His writing-without-a-net now regularly appears in the New Yorker and Esquire, which pay him handsomely to write on subjects of his choice. Since he is willingly and affectionately his own main character (question: "When did you become really, really interested in yourself?" Answer: "From the get-go."), Sedaris need only troll for the right subject. External catheters, for example.

For his book signing Tuesday in his Raleigh, Sedaris wore something called a "Stadium Pal," a 34-ounce collection bag that resembles a "deflated rubber chicken." The catheter is delicately designed for the diehard football fan who drinks lot of beer but is too lazy to rise for the bathroom. As always, Sedaris can relate. Once, during a book signing, he found himself having to excuse himself. But look, mom, no interruptions now!

On the road, Sedaris has learned a few other tricks. He will guess your age and is uncannily accurate. He can also spot the doctors in his audience. Something about their stubbly beards and "they have a lot of hair on their hands, for some reason," he says. He loves signings in bookstores and lectures in packed theaters. He loves the sound of his own voice and writing. "I'm such a ham," he says.

At lunch before an appearance in Washington, Sedaris orders North Carolina catfish if only for the promised hush puppies. Across a restaurant table, he seems like a cross between Kevin Spacey and Woody Allen. But after a while, he seems just like David Sedaris. His life, as expected, is an open essay. He smokes, despite his mother's lung cancer. He finally went to a dentist after 13 years (he has some condition where his teeth actually move during the night). He never exercises. He never learned to drive. And he watches movies daily (just loved "Dinosaur").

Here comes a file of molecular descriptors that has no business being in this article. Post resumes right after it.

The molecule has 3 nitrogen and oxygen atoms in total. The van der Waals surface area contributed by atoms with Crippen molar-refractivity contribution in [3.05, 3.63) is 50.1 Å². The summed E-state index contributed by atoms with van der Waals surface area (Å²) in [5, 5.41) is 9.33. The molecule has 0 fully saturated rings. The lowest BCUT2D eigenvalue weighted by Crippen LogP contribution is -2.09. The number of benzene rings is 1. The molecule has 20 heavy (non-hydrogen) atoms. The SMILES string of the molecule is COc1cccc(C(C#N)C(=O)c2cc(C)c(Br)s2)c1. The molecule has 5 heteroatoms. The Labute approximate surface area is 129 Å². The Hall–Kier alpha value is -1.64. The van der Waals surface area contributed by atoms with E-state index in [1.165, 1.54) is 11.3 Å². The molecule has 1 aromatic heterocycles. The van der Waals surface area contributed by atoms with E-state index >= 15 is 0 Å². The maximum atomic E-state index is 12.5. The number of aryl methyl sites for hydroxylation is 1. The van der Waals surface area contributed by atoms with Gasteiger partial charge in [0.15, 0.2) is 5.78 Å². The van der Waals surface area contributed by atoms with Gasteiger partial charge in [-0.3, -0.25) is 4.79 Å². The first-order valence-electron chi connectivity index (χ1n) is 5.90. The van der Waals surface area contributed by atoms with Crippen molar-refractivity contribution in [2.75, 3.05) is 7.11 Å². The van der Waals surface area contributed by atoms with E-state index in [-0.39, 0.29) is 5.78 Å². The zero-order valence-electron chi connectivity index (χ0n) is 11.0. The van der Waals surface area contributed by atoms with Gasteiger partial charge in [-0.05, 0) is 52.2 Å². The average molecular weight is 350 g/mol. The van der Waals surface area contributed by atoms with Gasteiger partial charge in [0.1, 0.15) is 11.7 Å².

His mind is a weird Rolodex, and under B would be Baltimore.

"Do you know Anne Tyler?" (Which is like asking a New Yorker "Do you know Woody Allen?") No, we don't know know her.

Sedaris loves her stuff, especially "Ladder of Years." He also treasures the work of Flannery O'Connor, who can be his own "moral compass." In her flawed characters, he sees his own flawed character and for a while (maybe a week, an hour) he works to check and balance his stuff. And O'Connor's is real writing, he maintains. Not what he writes. Which is why Sedaris officially lists his occupation as "typist."

"I can't call myself a writer," he says.

All right, all right. But David Sedaris sure types real good.